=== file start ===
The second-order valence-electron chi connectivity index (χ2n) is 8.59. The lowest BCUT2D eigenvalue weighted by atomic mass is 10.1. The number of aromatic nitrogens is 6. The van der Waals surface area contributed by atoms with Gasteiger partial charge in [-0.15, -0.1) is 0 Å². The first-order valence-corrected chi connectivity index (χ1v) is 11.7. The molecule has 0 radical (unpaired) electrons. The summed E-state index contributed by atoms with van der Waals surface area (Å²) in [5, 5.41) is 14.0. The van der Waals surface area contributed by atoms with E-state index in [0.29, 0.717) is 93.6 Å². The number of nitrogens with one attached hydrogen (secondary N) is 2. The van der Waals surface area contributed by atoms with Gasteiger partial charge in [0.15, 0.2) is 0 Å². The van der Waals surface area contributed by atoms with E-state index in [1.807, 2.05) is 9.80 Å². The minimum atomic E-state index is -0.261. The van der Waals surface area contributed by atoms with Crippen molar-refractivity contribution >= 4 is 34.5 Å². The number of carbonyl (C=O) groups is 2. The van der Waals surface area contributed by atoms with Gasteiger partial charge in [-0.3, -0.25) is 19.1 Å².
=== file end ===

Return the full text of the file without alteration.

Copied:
The second-order valence-electron chi connectivity index (χ2n) is 8.59. The lowest BCUT2D eigenvalue weighted by atomic mass is 10.1. The number of aromatic nitrogens is 6. The van der Waals surface area contributed by atoms with Gasteiger partial charge in [-0.15, -0.1) is 0 Å². The first-order valence-corrected chi connectivity index (χ1v) is 11.7. The molecule has 0 radical (unpaired) electrons. The summed E-state index contributed by atoms with van der Waals surface area (Å²) in [5, 5.41) is 14.0. The van der Waals surface area contributed by atoms with E-state index in [0.29, 0.717) is 93.6 Å². The number of nitrogens with one attached hydrogen (secondary N) is 2. The van der Waals surface area contributed by atoms with Gasteiger partial charge in [0.15, 0.2) is 0 Å². The van der Waals surface area contributed by atoms with E-state index in [1.807, 2.05) is 9.80 Å². The minimum atomic E-state index is -0.261. The van der Waals surface area contributed by atoms with Crippen molar-refractivity contribution >= 4 is 34.5 Å². The number of carbonyl (C=O) groups is 2. The van der Waals surface area contributed by atoms with Gasteiger partial charge in [-0.3, -0.25) is 19.1 Å².